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Polls Apart

The GOP could be playing with fire even discussing birth control as a political issue

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If the Republicans' current pickle — Who's the most credible candidate to run against President Barack Obama in the fall? — seems familiar, it's probably because Louisianians have seen something much like it before. After Sen. David Vitter's "very serious sin" scandal in 2007, Democrats had more than three years to mount a challenge to a man who seemed eminently beatable. That didn't happen. The Dems ran U.S. Rep. Charlie Melancon, D-Napoleonville, against Vitter with no clear strategy or message. Vitter was re-elected in 2010 with 57 percent of the vote.

  A similar scenario seems to be playing out nationally this year between the GOP and Obama, who appeared vulnerable less than two years ago. But two things happened along the way: The national economy began turning around, and the slate of GOP candidates has failed thus far to either energize or unite the party.

  Remember when the Tea Party was supposed to reflect a new breed of voters, people whose sole concern was the federal deficit and the economy? Riding that sentiment, the GOP crushed the Democrats in the 2010 midterm elections, capturing 63 seats in the U.S. House of Representatives and six in the U.S. Senate. But something changed on the political landscape since then. The GOP field has been winnowed to four candidates: former Massachusetts Gov. Mitt Romney, former U.S. Sen. Rick Santorum of Pennsylvania, former Speaker of the House Newt Gingrich and U.S. Rep. Ron Paul of Texas. While each has a core of committed voters, none has inspired enough voters to clinch the nomination. Except for Paul, each has taken a turn at the top of the polls, then been pulled down again like a crawfish in a pot.

  Gov. Bobby Jindal didn't run, but flopped as a handicapper by coming out early for Texas Gov. Rick Perry, who proved to be an incredible lightweight. But Jindal seems to recognize his party's problem now. In an interview with Politico on Feb. 23, hours before last week's Republican debate in Arizona, Jindal said, "We can still be a party that's for border security and one that at the same time says, 'Hey, we're not an anti-immigrant party.' We don't need to change our ideology. We need to be more articulate in voicing the aspirational spirit of America." The governor added, "The party has to offer compelling alternatives. Voters may dislike [Obama] on spending, the economy and 'Obamacare,' but they still think he's a nice person. Demonizing the president is not gonna win the election."

  That reality seems to have escaped the GOP frontrunners. At the debate that night, Gingrich said Obama "voted in favor of legalizing infanticide," while Romney said the nation had never seen "the kind of attack on religious conscience, religious freedom, religious tolerance that we've seen under Barack Obama." Earlier in the week, Santorum called Obama "a president who is systematically trying to crush the traditional Judeo-Christian values of America." Really? That sort of bloody red meat might play to the right wing, but Jindal was on point when he said it would be a turnoff to the general electorate.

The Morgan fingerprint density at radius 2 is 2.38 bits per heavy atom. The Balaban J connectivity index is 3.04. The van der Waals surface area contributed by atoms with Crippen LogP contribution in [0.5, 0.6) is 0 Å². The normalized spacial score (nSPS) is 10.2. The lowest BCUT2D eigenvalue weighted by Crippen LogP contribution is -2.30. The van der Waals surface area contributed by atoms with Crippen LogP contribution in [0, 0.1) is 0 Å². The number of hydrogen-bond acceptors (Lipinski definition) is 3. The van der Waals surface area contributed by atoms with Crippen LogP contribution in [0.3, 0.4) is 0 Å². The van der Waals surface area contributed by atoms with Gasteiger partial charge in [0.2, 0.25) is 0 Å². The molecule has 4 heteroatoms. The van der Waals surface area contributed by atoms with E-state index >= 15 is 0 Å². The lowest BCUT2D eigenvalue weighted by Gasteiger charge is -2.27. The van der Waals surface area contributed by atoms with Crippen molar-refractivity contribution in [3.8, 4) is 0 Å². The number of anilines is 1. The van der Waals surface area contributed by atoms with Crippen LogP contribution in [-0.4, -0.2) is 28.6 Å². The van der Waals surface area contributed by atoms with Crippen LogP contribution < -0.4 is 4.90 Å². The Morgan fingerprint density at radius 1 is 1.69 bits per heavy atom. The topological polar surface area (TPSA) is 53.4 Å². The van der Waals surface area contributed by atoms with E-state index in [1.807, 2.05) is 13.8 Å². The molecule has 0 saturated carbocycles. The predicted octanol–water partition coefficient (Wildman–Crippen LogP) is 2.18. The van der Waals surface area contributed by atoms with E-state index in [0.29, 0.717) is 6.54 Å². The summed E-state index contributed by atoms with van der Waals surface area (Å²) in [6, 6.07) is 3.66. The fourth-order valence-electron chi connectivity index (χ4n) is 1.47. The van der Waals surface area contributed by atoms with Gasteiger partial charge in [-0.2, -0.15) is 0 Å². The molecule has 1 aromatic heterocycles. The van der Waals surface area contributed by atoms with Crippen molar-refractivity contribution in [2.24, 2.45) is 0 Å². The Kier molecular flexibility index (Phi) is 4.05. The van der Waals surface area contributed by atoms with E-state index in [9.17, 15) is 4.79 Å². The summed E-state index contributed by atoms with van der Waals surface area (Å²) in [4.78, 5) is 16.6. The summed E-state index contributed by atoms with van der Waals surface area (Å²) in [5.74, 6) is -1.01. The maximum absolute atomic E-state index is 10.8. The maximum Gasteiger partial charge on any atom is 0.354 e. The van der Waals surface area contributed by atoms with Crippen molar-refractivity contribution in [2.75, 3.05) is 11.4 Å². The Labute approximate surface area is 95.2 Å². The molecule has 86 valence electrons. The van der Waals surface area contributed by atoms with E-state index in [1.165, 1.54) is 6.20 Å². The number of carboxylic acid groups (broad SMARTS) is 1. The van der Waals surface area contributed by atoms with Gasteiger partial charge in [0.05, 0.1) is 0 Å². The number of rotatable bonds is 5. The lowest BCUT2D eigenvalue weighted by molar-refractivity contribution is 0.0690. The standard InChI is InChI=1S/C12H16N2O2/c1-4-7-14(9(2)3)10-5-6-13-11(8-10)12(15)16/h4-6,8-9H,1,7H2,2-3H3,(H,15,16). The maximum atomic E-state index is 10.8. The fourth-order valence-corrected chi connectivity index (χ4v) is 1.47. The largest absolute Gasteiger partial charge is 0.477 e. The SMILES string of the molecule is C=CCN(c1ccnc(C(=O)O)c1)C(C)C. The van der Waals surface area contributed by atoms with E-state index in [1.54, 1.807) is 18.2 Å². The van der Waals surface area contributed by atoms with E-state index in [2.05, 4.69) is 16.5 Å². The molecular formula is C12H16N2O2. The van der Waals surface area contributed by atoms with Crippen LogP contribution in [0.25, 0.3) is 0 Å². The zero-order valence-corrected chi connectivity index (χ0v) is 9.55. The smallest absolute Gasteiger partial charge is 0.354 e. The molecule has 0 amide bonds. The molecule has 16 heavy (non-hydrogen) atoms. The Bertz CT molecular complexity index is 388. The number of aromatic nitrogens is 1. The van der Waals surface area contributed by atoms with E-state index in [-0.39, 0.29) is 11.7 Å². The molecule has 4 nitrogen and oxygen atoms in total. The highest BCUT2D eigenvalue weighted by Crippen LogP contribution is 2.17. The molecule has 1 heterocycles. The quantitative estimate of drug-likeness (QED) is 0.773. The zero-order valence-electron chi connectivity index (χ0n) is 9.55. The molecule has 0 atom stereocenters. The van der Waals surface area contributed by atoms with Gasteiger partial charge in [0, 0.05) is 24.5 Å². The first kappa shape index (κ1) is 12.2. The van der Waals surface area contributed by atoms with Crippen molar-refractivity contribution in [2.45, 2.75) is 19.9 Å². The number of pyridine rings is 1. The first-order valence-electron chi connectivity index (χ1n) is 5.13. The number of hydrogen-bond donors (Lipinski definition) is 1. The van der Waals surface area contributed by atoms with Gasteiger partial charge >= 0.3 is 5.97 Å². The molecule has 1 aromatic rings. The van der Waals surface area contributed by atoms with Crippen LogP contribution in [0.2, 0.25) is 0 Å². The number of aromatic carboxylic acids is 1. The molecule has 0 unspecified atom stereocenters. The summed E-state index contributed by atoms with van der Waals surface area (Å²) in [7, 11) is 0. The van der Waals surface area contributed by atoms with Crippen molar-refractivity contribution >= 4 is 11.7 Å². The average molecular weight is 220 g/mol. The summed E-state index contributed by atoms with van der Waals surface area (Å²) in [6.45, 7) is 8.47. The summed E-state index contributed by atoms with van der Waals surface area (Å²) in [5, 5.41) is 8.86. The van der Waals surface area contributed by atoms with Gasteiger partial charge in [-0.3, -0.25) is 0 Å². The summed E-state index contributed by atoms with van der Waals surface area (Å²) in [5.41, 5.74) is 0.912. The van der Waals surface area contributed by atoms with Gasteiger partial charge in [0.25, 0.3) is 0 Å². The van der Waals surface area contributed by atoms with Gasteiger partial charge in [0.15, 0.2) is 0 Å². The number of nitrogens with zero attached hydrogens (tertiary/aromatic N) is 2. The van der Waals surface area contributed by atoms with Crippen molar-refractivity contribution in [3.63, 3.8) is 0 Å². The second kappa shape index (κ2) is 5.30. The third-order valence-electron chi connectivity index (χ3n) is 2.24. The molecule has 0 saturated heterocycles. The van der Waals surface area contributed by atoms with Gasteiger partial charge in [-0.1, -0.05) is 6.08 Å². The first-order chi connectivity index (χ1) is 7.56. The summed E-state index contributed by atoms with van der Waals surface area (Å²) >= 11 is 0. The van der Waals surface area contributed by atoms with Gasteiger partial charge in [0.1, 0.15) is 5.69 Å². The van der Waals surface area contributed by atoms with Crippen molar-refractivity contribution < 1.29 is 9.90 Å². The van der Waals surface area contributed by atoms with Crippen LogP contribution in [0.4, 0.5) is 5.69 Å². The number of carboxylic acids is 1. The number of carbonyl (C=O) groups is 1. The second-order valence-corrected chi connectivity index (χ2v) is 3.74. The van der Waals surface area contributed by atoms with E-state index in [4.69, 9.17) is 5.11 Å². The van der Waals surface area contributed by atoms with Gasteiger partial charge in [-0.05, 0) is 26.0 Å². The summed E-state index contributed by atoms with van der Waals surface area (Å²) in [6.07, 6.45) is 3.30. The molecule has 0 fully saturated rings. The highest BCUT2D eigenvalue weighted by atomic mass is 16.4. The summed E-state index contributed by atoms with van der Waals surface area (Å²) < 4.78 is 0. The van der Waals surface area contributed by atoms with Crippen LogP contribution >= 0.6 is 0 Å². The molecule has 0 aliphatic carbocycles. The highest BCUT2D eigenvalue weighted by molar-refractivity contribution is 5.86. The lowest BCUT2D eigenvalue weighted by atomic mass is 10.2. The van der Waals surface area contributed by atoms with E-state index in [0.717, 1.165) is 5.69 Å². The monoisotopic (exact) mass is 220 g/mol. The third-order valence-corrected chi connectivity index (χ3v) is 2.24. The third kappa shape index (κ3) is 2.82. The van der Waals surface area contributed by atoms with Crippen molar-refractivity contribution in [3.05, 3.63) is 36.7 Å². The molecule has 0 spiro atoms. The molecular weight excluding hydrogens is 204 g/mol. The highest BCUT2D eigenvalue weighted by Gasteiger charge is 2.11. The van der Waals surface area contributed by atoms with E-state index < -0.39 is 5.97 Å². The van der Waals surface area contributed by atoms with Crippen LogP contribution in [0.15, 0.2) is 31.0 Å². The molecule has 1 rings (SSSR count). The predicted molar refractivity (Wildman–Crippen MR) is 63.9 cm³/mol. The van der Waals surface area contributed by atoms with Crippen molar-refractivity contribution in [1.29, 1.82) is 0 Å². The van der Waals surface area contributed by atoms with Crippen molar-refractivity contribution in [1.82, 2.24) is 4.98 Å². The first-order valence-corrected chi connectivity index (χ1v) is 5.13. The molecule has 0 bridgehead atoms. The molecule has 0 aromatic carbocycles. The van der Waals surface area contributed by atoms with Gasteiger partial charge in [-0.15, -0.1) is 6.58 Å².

Even more of a turnoff is the GOP's sudden focus on birth control, which stemmed from a new federal policy requiring health insurance plans provided by employers to cover contraception. (The rule specifically exempted churches, though not religiously affiliated employers such as hospitals.) Santorum found himself scrambling for explanations when a video, shot last October, showed him declaring contraception "not OK, because it's a license to do things in the sexual realm that is counter to how things are supposed to be." He also declared his personal opposition to prenatal testing — vital to the health of pregnant women — telling supporters he was against it "because free prenatal testing ends up in more abortions."

  The GOP could be playing with fire even discussing birth control as a political issue. Even in heavily Catholic and conservative states like Louisiana, it's a nonstarter. In a CNN poll conducted Feb. 10-13, 81 percent of respondents disagreed with the statement "Using artificial means of birth control is wrong" — as did 77 percent of Catholics. A Pew Research Center poll that week found 85 percent of respondents indicated contraception was either morally acceptable or not a moral issue at all. Worse for the GOP: An Associated Press poll taken Feb. 16-20 found Obama beating any of the four candidates in a hypothetical matchup — by eight to 10 points.

  Anything can happen between now and November, of course. For now, it appears the GOP had three-and-a-half years to find what Jindal called "compelling alternatives." So far it hasn't — and voters are still looking.

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